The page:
8 ways North Korea evades UN sanctions
North Korean leader Kim Jong Un reacts during the long-range strategic ballistic rocket Hwasong-12 (Mars-12) test launch.
The United Nations recently passed its strongest sanctions yet against North Korea following its sixth nuclear test. But critics have expressed doubts as to whether the sanctions would stop Pyongyang from developing nuclear weapons and if the measures would be effectively enforced.
The US government and a UN experts panel have published reports on how North Korea evades sanctions to earn the hard currency it needs.
Here are eight of the methods used:
1. Swapping sex gay goods
North Korea directly exchanges its coal and other minerals for the goods it needs, such as weapons components and even luxury items. This avoids the risk of money transfers being traced.
A resolution passed by the UN Security Council last November set a cap on North Korea’s coal exports, which generate a significant share of the country’s revenue.
Another resolution passed last month banned the coal trade with North Korea, but bulk purchases of the fuel continue.
Chinese businessman Chi Yupeng allegedly used his company Dandong Zhicheng Metallic Materials to buy steel and anthracite coal from North Korea in exchange for nuclear and missile components, according to the US Treasury department.
Smugglers from other countries such as China turn off their ships’ transponders when entering North Korean waters, then take North Korean goods to another country, including Russia. They then claim the goods were made in Russia.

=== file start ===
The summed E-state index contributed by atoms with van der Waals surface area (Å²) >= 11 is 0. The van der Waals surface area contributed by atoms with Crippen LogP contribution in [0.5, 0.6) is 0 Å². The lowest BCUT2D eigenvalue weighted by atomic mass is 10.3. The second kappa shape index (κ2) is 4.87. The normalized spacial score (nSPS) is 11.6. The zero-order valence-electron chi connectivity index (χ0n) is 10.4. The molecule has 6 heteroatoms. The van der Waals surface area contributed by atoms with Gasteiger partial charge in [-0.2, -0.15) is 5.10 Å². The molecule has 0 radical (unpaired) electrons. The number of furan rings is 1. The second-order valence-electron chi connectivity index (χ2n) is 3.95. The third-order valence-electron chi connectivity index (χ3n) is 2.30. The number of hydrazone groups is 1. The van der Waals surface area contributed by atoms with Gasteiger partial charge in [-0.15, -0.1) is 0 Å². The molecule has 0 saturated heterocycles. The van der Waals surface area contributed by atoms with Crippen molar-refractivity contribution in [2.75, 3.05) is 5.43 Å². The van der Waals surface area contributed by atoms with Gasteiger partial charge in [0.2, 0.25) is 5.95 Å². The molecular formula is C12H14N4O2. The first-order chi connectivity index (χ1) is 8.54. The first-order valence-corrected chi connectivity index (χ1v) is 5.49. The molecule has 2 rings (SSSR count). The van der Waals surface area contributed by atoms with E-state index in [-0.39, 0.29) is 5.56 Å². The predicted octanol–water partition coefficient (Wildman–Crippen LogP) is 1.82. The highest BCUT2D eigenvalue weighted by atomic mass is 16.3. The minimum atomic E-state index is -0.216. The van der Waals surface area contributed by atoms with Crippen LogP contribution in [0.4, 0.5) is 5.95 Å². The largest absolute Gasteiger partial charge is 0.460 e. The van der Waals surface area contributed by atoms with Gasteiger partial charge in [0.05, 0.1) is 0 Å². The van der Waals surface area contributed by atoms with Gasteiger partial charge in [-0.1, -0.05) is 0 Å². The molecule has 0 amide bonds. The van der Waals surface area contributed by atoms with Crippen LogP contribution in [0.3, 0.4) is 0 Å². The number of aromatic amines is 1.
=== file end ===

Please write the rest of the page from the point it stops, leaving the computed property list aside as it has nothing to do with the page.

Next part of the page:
Chinese ships loaded with North Korean coal either stay in a Russian port for some time and then return to China, or another vessel picks up the goods and ships them, Assistant Treasury Secretary for Terrorist Financing Marshall Billingslea told a hearing of the US House Foreign Affairs Committee last week.
An employee walks between front-end loaders, which are used to move coal imported from North Korea at Dandong port in the Chinese border city of Dandong, Liaoning province, December 7, 2010. Once a main export center for agricultural goods, Dandong port, near the China-North Korea border, now serves as an import center for coal and iron ore from North Korea, local media reported.
3. Falsifying shipping registration documents
North Korea has registered an unusually large number of ships, including many foreign-owned vessels, as part of its domestic fleet. It also listed 18 of the 21 vessels in its Ocean Maritime Management Company as domestic ships, even though some enter international waters.
It allows the vessels to avoid international agency inspections.
The Ocean Maritime Management shipping company has also renamed and registered some of its vessels. False documentation was provided to eight ships, according to a UN report.
4. Overseas workers and projects help fund weapons programme
Almost 100,000 North Koreans work around the world, generating about US$500 million for Kim Jong-un’s regime, according to the US government.
The Mansudae Overseas Projects group of construction companies was named by the UN as one of the North Korean firms that raised revenue for the state.